I’ve never been to Italy, but I’ve been hearing crazy things about the place my whole life. Even as a kid I knew the country was an American ally and NATO member but at the same time I kept hearing the Italian Communist Party was huge. Every so often on the evening there’d be stories about terrorist bombings or groups like the Red Brigades or various Mafia factions running around murdering, kidnapping, and causing mayhem. In later years blood-soaked violence faded from the headlines only to be replaced by the sordid details surrounding Amanda Knox’s trial, subsequent imprisonment and release and the corrupt, despotic, larger than life reign of Silvio Berlusconi. Taking all this into account, as well as the nation’s natural beauty and climate, thousands of years of impressive history, world-class food, wine and fashion and beautiful works of art and to me you have a country that’s as beautiful as it’s broken.
This belief of mine, whether it’s grounded in reality or not has inspired me to read about Italy. Back in 2013 it was Douglas Preston and Mario Spezi’s 2008 best seller The Monster of Florence. In 2015 it was 2005’s The City of Falling Angels by John Berendt. I enjoyed both books and neither of them did anything to change my views of Italy. Always eager to yet another book about Italy, imagine how happy I was one Saturday morning at the public library when I came across a copy of Tobias Jones’s 2003 book The Dark Heart of Italy: An Incisive Portrait of Europe’s Most Beautiful, Most Disconcerting Country. With a subtitle like that, how could I go wrong?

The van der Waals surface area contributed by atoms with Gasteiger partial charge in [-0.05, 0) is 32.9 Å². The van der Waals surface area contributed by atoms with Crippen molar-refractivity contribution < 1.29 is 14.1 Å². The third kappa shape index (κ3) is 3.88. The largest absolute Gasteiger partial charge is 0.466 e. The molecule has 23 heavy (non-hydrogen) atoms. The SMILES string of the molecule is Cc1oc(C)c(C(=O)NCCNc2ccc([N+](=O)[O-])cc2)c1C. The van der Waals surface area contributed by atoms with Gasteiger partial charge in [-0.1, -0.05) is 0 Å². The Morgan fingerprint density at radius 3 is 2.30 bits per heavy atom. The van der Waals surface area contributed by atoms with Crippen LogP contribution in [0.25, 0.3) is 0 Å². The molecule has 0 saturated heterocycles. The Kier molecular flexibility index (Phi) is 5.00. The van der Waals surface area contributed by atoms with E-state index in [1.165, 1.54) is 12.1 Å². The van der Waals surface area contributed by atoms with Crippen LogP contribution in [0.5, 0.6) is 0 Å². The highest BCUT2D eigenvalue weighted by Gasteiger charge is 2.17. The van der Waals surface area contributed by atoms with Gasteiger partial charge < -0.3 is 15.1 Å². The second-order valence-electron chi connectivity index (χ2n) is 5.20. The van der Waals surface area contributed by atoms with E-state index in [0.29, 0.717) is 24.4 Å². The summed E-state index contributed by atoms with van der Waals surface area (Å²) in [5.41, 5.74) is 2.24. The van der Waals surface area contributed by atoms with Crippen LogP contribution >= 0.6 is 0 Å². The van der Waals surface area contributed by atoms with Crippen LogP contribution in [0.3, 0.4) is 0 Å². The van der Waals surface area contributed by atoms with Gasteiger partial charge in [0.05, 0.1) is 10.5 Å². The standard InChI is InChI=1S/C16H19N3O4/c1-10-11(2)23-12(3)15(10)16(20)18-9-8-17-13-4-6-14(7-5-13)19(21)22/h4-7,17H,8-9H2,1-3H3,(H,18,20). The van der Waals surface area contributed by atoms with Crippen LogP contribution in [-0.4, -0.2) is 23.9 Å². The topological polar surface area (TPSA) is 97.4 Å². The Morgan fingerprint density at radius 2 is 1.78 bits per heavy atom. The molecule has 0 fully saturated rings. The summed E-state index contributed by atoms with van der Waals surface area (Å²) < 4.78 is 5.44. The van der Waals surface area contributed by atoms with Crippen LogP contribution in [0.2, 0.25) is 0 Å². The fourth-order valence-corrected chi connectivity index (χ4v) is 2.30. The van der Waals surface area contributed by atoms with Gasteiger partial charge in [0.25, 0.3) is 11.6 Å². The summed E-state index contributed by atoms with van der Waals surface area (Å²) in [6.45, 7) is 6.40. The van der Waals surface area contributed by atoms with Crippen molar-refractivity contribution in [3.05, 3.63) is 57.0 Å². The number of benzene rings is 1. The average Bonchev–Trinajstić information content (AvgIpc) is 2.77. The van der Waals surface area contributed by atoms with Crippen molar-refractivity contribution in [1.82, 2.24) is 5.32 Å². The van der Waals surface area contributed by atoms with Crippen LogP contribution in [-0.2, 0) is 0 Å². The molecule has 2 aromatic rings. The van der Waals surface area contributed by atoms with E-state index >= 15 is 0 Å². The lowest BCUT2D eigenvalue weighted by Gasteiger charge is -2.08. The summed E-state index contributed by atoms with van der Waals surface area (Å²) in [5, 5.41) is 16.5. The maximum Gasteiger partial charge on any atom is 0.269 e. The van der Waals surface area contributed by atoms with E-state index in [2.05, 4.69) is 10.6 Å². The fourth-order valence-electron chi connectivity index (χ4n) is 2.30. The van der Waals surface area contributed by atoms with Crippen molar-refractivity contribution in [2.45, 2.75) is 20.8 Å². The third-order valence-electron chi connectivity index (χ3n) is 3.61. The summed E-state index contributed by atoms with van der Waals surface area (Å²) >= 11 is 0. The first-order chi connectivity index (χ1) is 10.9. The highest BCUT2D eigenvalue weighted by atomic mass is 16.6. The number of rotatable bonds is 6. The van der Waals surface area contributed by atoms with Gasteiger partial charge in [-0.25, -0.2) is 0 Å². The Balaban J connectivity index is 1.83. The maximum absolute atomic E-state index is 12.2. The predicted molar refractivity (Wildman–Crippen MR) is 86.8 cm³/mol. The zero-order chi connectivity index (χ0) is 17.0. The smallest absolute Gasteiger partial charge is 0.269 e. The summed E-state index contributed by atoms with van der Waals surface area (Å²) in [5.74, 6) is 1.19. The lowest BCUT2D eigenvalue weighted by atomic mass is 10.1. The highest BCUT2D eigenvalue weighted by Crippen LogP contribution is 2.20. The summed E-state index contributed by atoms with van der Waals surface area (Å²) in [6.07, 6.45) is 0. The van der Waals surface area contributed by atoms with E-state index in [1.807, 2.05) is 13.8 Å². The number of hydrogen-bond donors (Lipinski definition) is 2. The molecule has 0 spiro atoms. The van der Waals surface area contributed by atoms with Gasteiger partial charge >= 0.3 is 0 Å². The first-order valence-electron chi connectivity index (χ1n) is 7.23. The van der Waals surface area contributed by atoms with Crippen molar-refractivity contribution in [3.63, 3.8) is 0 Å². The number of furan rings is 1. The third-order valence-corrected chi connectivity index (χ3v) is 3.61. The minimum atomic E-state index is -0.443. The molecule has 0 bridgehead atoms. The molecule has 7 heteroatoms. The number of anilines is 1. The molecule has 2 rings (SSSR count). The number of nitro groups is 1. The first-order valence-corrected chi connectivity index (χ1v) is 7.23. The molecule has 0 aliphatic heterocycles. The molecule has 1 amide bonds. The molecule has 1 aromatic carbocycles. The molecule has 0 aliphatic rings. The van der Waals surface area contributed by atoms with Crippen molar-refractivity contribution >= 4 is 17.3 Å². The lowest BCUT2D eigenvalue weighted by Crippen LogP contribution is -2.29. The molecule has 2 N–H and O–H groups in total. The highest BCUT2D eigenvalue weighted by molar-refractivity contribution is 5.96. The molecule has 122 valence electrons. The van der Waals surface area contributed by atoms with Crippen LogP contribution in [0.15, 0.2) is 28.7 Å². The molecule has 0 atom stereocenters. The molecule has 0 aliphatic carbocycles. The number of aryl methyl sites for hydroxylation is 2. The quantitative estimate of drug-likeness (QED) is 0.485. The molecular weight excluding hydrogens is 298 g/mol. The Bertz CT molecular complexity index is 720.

Jones, a Brit, moved to the Italian city of Parma to teach English at the local university. (One of my favorite stories from his teaching days is the one about three different female students decided to give speeches on the importance of fine Italian lingerie. Let’s just say all the young men in the class, who had all been sleeping suddenly woke up.) He spent four years traveling around the country trying to learn and understand as much as possible about his new home. Jones weighs in on Italy’s second religion, soccer and the widespread belief certain referees favor certain teams. He also looks at the deep scars stemming from the Years of Lead, a period of far left and far right perpetrated violence lasting from the late 60s into the 80s. As expected he discusses the country’s suffocating bureaucracy as well infamous corruption. Jones also spends time discussing Silvio Berlusconi. Thanks to his media ownership, populism, shady business practices and authoritarian methods Italy’s leader comes off as one part Benito Mussolini, one part Vladimir Putin and one part Donald Trump.
In retrospect The Dark Heart of Italy feels like one of those books that didn’t blow me away when I read it but after time grows on me. Let’s just say if you’re planning on visiting Italy, I’d grab a copy of this book to read on the flight over. Trust me, you’ll be glad you did.